I know I say this often, but “one of my favorite episodes of Andy Griffith is” when Aunt Bea is out of town and Andy and Opie are bachelors. The chicken burns to a crisp, filling the kitchen with smoke. Just when everything is at its worst, Peggy (single, attractive Peg) drops in. Andy’s afraid she’s trying to wedge her way into their lives to become his wife, so he is reluctant to accept her offer to cook them something decent for supper.
Andy – “Oh, we wouldn’t want to impose.”
Peggy – “You’re not imposing! It would be fun for me.”
Opie – “Let Miss Peggy have some fun, Pa.”
The episode ends with a lovely meal fixed by Peggy in an atmosphere that creates a desire for talking and music – unlike the bachelors had had before she stepped into her apron in their home.
This episode reminds me how much our presence does for our home. We create an atmosphere there. That atmosphere is what most homes need, and it happens just because you and I are present. A man can light a candle or cook a meal, but it’s usually the woman who sets the tone and setting at mealtimes. If she’s not there it’s just food. If mom’s there, it’s an event.
Mealtimes – it’s our way of managing, keeping, building and watching over our families. We listen to our family’s tones when they talk. We read between the lines when they share their hearts at supper. We can detect a burden when they pray for the meal, then we’re able to act on what we detect from their hearts. We pull them aside. We pray with them. We leave a Bible verse for them to find. We call the next day in the middle of the day to check on the situations. We’re watching over them.
We teach and instruct at mealtimes. This is the place where:
- Prayer is offered for the meal before eating. Let the husband take charge. Sit and wait. Don’t open your lips. If at last he doesn’t pray or appoint, then you may.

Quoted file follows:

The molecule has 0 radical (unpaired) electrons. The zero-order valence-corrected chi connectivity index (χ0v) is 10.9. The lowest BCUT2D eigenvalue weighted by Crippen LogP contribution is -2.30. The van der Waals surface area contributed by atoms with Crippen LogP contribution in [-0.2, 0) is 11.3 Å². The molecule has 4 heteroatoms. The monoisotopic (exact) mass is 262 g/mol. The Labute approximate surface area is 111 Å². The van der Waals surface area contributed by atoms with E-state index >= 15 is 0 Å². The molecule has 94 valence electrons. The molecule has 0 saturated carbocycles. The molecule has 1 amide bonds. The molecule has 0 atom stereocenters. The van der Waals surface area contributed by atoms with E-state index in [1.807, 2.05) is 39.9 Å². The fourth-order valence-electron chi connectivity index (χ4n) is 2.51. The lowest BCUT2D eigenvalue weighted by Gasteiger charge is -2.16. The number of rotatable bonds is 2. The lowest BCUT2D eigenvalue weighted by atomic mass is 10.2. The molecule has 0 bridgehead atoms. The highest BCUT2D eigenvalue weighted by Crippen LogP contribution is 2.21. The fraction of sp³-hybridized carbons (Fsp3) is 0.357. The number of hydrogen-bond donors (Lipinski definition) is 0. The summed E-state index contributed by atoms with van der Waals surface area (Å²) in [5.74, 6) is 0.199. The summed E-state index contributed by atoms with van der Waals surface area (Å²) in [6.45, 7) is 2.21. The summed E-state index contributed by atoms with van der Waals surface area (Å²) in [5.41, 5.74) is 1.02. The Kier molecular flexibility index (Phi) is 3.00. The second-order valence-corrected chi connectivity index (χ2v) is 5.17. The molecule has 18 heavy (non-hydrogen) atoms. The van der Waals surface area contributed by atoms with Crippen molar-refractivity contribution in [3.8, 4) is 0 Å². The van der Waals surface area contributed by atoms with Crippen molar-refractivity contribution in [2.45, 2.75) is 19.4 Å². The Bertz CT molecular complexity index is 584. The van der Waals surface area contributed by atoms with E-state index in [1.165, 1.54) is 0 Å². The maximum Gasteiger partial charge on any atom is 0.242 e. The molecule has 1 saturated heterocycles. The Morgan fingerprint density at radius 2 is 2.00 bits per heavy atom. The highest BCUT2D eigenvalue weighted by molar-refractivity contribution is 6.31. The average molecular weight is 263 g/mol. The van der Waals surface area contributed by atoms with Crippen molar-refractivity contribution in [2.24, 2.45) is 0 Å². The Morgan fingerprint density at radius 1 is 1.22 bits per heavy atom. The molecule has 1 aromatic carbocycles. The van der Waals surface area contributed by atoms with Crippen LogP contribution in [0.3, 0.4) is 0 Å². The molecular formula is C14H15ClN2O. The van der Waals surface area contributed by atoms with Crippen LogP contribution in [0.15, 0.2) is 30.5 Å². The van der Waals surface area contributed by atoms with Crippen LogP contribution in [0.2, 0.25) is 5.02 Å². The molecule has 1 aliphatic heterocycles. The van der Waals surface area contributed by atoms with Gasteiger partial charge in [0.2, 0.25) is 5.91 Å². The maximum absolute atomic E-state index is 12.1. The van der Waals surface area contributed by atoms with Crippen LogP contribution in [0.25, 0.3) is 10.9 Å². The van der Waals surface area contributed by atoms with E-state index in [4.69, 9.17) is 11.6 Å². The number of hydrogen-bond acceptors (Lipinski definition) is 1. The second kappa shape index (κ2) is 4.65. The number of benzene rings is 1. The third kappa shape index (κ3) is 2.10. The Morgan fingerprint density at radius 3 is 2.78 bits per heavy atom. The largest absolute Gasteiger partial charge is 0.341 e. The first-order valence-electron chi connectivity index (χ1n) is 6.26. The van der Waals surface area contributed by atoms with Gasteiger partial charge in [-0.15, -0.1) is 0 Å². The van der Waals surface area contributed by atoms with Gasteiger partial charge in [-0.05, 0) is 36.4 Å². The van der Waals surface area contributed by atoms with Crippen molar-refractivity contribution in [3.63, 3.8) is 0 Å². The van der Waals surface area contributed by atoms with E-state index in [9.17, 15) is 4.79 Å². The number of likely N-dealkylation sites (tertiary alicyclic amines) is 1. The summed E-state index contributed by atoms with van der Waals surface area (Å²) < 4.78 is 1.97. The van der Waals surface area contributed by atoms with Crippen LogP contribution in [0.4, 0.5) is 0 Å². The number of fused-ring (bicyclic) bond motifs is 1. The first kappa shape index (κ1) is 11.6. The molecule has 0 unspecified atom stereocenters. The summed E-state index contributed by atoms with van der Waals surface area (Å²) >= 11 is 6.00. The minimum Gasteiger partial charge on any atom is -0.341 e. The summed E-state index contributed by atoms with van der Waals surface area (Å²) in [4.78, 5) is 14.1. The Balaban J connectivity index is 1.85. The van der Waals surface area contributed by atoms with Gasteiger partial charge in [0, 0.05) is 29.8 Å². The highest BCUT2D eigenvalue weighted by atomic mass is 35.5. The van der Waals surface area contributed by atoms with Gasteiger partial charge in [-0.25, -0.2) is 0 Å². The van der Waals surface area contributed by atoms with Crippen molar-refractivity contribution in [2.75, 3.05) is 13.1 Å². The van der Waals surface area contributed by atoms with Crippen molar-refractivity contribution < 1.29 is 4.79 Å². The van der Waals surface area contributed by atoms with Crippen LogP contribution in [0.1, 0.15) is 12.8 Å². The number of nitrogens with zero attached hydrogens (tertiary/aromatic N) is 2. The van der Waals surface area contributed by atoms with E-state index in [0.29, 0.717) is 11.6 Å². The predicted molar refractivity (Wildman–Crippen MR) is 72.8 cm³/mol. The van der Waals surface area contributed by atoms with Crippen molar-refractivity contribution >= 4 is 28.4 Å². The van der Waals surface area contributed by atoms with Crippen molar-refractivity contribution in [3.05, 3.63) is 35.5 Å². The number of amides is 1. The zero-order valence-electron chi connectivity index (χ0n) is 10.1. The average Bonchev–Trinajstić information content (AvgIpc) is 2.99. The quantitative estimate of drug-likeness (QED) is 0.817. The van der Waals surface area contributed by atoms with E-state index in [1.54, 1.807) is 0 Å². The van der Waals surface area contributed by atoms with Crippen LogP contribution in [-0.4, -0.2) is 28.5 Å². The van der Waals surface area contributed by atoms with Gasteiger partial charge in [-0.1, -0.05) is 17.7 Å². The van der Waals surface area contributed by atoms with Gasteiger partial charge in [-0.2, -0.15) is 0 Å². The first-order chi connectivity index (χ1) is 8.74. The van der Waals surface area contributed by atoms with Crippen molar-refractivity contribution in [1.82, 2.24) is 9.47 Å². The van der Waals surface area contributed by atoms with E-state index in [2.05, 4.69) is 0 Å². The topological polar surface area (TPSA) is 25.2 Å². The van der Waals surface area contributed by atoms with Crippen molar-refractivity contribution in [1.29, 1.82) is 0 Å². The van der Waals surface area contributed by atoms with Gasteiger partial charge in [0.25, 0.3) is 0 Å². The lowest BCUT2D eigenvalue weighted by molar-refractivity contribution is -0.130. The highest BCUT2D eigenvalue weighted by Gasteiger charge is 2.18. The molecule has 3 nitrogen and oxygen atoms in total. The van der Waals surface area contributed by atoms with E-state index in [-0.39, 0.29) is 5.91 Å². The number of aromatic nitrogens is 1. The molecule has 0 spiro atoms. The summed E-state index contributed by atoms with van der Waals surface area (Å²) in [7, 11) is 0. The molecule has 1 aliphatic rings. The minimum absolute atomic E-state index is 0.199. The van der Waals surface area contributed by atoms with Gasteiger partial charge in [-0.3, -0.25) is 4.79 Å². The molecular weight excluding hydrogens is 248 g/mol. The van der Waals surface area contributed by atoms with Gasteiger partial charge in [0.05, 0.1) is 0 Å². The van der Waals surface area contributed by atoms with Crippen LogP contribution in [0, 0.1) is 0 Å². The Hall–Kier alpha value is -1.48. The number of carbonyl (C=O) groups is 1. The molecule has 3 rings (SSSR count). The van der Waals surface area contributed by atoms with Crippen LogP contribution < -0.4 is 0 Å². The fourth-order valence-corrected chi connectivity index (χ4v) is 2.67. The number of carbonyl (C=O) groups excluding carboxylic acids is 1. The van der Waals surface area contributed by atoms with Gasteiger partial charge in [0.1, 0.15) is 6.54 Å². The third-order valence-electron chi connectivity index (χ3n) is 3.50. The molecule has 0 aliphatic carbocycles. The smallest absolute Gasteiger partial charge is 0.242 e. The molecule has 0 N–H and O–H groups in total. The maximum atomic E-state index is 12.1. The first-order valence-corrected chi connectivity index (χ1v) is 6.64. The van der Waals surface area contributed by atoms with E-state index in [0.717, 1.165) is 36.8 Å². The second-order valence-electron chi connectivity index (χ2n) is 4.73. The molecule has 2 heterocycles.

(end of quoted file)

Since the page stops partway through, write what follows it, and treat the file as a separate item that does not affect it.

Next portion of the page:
- Manners are taught – Mother takes the first bite. Napkins in laps. Teach how to properly hold the silverware and pick up the glass and not shovel in the food. Teach how to pass the food that is in front of you. Offer seconds – develop thoughtfulness, concern for others. No one leaves the table before mother does. If they must, they ask her if they may be excused.
- Conversation is made. Eat slowly. Mealtime is about fellowship as well as the food.
- Plates aren’t cleared until all are finished. If you’re feeling fancy, no stacking plates at the table. Here are some conversation starters at the table.
- We have fun! Don’t take yourself too seriously. Learn to laugh!
Mealtime is a family event. Use it to build and watch over your family!
The other important ingredient in creating a home that is loving and caring is spending time together each day in worship. We can’t just give our family physical food for their bodies and not give them spiritual food of the Word, prayer and fellowship or they’ll get a terribly wrong impression! When we reward our children for physical or intellectual or social accomplishments and not for Christian accomplishments, they’re getting a system of false values.
Here are some tools for family worship:
- Short children at home mean short devotions. Longer children, longer devotions. Usually their age in minutes.
- Keys for Kids, Leading Little ones to God, Ergermeier’s Bible storybook for children
- Short passages of Scripture
- Sing a song – Action songs that require moving about
- Have prayer
If you’re the only parent, or the only one who desires to pull the family together around God’s Word, do it. You’ll be saying in essence, “Here I am, Lord and the children you’ve given me!”
Eating together and worshiping together will show (better than a perfectly decorated house) that you have a heart for your home. It’s at those times that you are best able to build, manage, and keep your home!
How are you doing at pulling your family around the table to share a meal? How are you doing at spending time with them in worship? You can start today!